Post-lockdown, when you have to board a flight, the last check-in may be done 90 minutes before the scheduled departure. The Ministry of Civil Aviation, which is considering opening domestic travel in a staggered manner shortly, has indicated to airports in most of the metros to be prepared to operationalise.
The centre is in talks with states and most of them are open to the idea of slowly opening up the aviation sector, a senior bureaucrat in the government told NDTV, adding, two sectors which cater to the maximum number of flights are not open to the idea of resuming flights yet.
"Resistance is there from Tamil Nadu and Maharashtra chief ministers as they have told Prime Minister that if airports are opened up they won't be able to control inflow and outflow of passengers," the bureaucrat said.
According to him, work is in progress and it entails lots of preparations to fly from one red zone to another.
"But ministry of Health has also relaxed its guidelines. In Lockdown 4.0, red zones would be redefined to smaller containment zones. Train travel has already started so how long can one not start flights? So, some sectors will open up very soon," he explains adding that the PM also indicated in his meeting with chief ministers that everyone wants to go home.
When the first phase of the lockdown was announced on March 24, many got stuck in different cities. Since then, India's commercial fleet of about 670 airplanes has been parked at various airports across the country.
In the initial phase, most likely some sectors would be operationalised and lots of regulations would be placed for travel. From baggage to trolleys at airports, everything would be sanitised with the help of ultra violet tunnels, the bureaucrat says.
Meanwhile, the Delhi airport is fully geared up to start operations. "We don't want to crowd up security areas but passengers would have to be at the airport much before two hours. Last check in would be done 90 minutes before the flight departs," explains a senior official who is working in the security setup of airport operations.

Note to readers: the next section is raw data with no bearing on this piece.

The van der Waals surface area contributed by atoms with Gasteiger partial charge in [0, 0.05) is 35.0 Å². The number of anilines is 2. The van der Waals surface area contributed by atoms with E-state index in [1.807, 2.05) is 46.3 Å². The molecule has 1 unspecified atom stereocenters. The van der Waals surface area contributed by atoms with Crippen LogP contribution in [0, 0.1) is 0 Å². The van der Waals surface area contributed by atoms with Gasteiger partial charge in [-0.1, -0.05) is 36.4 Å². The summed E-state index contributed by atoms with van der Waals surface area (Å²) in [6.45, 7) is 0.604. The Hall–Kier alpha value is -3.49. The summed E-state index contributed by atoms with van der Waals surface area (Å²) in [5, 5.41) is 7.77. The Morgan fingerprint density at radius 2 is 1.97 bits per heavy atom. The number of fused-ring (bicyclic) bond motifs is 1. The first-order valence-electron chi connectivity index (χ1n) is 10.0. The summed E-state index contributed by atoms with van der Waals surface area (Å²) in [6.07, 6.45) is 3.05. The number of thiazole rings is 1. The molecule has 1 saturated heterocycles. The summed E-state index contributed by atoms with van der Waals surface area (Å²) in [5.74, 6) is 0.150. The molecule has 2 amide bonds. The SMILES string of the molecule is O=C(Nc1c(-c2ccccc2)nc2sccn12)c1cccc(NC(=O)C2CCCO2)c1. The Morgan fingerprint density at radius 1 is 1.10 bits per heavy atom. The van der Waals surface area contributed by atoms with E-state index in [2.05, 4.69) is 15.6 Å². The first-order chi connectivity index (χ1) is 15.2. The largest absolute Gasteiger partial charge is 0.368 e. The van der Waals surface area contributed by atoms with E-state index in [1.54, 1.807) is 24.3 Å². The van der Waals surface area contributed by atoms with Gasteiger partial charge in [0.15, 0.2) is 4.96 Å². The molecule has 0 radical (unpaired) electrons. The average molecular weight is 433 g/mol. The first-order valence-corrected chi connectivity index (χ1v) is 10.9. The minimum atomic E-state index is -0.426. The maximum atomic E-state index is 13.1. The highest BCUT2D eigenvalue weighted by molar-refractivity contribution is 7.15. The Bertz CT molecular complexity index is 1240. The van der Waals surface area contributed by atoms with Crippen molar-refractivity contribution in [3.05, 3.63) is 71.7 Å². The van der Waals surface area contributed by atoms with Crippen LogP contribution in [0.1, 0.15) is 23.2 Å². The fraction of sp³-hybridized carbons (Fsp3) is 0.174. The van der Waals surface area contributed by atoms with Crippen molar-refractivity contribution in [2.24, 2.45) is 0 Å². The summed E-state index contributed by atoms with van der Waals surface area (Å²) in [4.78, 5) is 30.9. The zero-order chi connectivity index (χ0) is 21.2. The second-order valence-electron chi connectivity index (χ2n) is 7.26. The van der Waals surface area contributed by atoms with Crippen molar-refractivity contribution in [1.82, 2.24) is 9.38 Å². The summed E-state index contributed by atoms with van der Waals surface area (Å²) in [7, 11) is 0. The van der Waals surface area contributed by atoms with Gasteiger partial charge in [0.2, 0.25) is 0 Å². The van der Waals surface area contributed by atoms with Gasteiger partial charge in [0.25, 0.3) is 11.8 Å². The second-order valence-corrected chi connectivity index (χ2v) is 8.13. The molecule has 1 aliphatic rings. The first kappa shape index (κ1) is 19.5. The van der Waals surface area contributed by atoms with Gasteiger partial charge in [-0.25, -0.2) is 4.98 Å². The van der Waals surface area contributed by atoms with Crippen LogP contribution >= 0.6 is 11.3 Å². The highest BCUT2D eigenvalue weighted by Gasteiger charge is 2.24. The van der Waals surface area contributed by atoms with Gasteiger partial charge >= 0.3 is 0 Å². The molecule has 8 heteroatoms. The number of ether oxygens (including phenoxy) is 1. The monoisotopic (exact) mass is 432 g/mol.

According to him, each passenger boarding the flight would have to undergo both health and security check-up. "Preparations have been done for contact less check-ins. Even handheld metal detectors used to scan a passenger would be used from one metre distance," he adds.
All passengers travelling would have to fill a detailed questionnaire and the Arogya Setu app will also be mandatory.
Earlier this week, a mega scan of the Delhi airport was also done by various agencies to observe how passengers would be dealt once the airport starts functioning.
"The team did point out some loopholes. We are working on them," states another security wing officer who was part of that high-level team that comprised of DGCA, CISF, AAI and DIAL officers.
Meanwhile, in a draft proposal submitted to the Civil Aviation ministry, many airlines have suggested that no handheld baggage should be allowed but authorities state that it would mean passengers would start carrying mobile phone chargers and power banks in check-ins which again would be a security issue.
Apart from this, airport authorities are also in talks with taxi services as to how to make sure that each vehicle entering the airport premises is properly sanitised.
"Private operators are not an issue but problem is with local taxis and we are still in talks with them," adds an officer.
According to him, a sticker would be provided to private taxis each time they enter airport premises. "The sticker would prove that they have undergone sanitisation and are safe for usage," he adds.